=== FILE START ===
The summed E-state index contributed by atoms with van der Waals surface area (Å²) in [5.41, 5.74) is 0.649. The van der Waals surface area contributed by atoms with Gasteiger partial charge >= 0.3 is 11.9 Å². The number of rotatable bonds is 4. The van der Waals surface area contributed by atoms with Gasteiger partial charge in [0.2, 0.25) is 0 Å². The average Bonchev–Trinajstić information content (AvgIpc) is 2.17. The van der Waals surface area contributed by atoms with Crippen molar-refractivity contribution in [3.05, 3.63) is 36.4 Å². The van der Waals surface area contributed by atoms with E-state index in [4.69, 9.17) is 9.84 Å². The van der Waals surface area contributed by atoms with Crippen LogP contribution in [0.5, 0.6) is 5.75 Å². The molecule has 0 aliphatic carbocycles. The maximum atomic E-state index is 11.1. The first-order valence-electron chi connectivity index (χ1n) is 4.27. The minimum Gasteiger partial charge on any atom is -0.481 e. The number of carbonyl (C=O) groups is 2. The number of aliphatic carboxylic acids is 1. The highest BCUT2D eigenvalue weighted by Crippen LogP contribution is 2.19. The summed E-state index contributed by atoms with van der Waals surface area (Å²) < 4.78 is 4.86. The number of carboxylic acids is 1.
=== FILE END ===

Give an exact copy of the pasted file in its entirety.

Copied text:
The summed E-state index contributed by atoms with van der Waals surface area (Å²) in [5.41, 5.74) is 0.649. The van der Waals surface area contributed by atoms with Gasteiger partial charge >= 0.3 is 11.9 Å². The number of rotatable bonds is 4. The van der Waals surface area contributed by atoms with Gasteiger partial charge in [0.2, 0.25) is 0 Å². The average Bonchev–Trinajstić information content (AvgIpc) is 2.17. The van der Waals surface area contributed by atoms with Crippen molar-refractivity contribution in [3.05, 3.63) is 36.4 Å². The van der Waals surface area contributed by atoms with E-state index in [4.69, 9.17) is 9.84 Å². The van der Waals surface area contributed by atoms with Crippen LogP contribution in [0.5, 0.6) is 5.75 Å². The molecule has 0 aliphatic carbocycles. The maximum atomic E-state index is 11.1. The first-order valence-electron chi connectivity index (χ1n) is 4.27. The minimum Gasteiger partial charge on any atom is -0.481 e. The number of carbonyl (C=O) groups is 2. The number of aliphatic carboxylic acids is 1. The highest BCUT2D eigenvalue weighted by Crippen LogP contribution is 2.19. The summed E-state index contributed by atoms with van der Waals surface area (Å²) < 4.78 is 4.86. The number of carboxylic acids is 1.